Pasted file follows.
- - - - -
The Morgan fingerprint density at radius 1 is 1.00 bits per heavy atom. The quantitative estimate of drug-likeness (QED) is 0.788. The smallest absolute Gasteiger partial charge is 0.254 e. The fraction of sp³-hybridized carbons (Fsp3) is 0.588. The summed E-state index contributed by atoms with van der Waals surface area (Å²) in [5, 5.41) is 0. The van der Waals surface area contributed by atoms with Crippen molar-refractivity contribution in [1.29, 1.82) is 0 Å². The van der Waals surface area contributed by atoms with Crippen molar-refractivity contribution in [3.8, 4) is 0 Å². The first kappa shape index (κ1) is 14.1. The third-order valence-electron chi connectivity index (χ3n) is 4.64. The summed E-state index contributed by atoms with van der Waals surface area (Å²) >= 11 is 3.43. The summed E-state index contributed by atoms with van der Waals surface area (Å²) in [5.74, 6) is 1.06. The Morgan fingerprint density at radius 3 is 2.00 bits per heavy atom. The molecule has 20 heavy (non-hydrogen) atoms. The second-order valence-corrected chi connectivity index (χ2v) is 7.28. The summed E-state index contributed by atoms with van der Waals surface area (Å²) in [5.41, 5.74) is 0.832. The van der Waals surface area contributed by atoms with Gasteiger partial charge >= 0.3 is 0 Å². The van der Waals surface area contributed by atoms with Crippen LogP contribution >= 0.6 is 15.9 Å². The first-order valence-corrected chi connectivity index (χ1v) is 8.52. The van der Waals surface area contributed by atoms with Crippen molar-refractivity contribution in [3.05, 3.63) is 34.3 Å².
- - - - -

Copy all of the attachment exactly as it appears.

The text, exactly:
The Morgan fingerprint density at radius 1 is 1.00 bits per heavy atom. The quantitative estimate of drug-likeness (QED) is 0.788. The smallest absolute Gasteiger partial charge is 0.254 e. The fraction of sp³-hybridized carbons (Fsp3) is 0.588. The summed E-state index contributed by atoms with van der Waals surface area (Å²) in [5, 5.41) is 0. The van der Waals surface area contributed by atoms with Crippen molar-refractivity contribution in [1.29, 1.82) is 0 Å². The van der Waals surface area contributed by atoms with Crippen molar-refractivity contribution in [3.8, 4) is 0 Å². The first kappa shape index (κ1) is 14.1. The third-order valence-electron chi connectivity index (χ3n) is 4.64. The summed E-state index contributed by atoms with van der Waals surface area (Å²) >= 11 is 3.43. The summed E-state index contributed by atoms with van der Waals surface area (Å²) in [5.74, 6) is 1.06. The Morgan fingerprint density at radius 3 is 2.00 bits per heavy atom. The molecule has 20 heavy (non-hydrogen) atoms. The second-order valence-corrected chi connectivity index (χ2v) is 7.28. The summed E-state index contributed by atoms with van der Waals surface area (Å²) in [5.41, 5.74) is 0.832. The van der Waals surface area contributed by atoms with Gasteiger partial charge >= 0.3 is 0 Å². The van der Waals surface area contributed by atoms with Crippen LogP contribution >= 0.6 is 15.9 Å². The first-order valence-corrected chi connectivity index (χ1v) is 8.52. The van der Waals surface area contributed by atoms with Crippen molar-refractivity contribution in [3.05, 3.63) is 34.3 Å².